Those two examples are not an exhaustive list either. I can provide you with more examples if you want, and outside the humanities to boot.

The NYT is probably the media outlet that has helped to spread this information the most, since its readership (hardly a conservative one) is likely interested in these things.

And no, actually one could say that this controversy was started by those who claimed that their whole field is immoral. Maybe it is and the controversy is actually necessary and justified, or maybe it is not, but as one would expect controversies are started by those who attempt to disrupt the status quo.


Please provide evidence that this is a general trend in academia. Also, please explain what this trend is supposedly trying to accomplish.

But for now, start with evidence that it is a trend. Thanks.

———————

@MadMonk

I think that most people today would not be able to make sense of a sensible world.
#15158270
Pants-of-dog wrote:No, but this is irrelevant.

It seems we are done discussing whether or not classical studies is thought of as a universal experience.

I would like to point out that one of the justifications for keeping the Elgin marbles in the UK is that they are part of a universal western culture that we all share.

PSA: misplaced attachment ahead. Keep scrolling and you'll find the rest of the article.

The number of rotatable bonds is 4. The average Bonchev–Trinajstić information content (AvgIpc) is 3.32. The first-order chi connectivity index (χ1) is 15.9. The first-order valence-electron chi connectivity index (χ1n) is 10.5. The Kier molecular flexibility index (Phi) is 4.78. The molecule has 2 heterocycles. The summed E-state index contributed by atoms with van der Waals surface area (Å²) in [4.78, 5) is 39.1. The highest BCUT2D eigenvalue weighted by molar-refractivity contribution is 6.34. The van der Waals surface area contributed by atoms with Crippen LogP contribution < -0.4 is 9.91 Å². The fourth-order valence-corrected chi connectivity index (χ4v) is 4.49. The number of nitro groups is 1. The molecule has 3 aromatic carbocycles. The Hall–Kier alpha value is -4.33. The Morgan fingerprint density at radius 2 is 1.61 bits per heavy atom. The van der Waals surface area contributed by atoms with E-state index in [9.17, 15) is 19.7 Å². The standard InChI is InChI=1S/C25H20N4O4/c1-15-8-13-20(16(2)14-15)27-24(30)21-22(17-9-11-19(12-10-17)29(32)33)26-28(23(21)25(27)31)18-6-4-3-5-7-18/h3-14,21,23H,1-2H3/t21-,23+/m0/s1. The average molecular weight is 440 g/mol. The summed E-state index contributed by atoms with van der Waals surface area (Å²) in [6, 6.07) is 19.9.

Do you think nonwhites born in the UK share that culture? Or, if I understand correctly, they can never be fully part of it?

Pants-of-dog wrote:Please provide evidence that this is a general trend in academia. Also, please explain what this trend is supposedly trying to accomplish.

But for now, start with evidence that it is a trend. Thanks.


Do you want me to provide similar examples from other fields?
#15158286
wat0n wrote:Do you think nonwhites born in the UK share that culture? Or, if I understand correctly, they can never be fully part of it?


Do you think the UK and the rest of the western world are so influenced by classical that the UK can claim Greek heritage?

Do you want me to provide similar examples from other fields?


I would think that you would need to provide several examples from a majority of fields in order to show a general trend.

Is that possible?
#15158288
Pants-of-dog wrote:Do you think the UK and the rest of the western world are so influenced by classical that the UK can claim Greek heritage?


Certainly not, is that the point you were trying to make?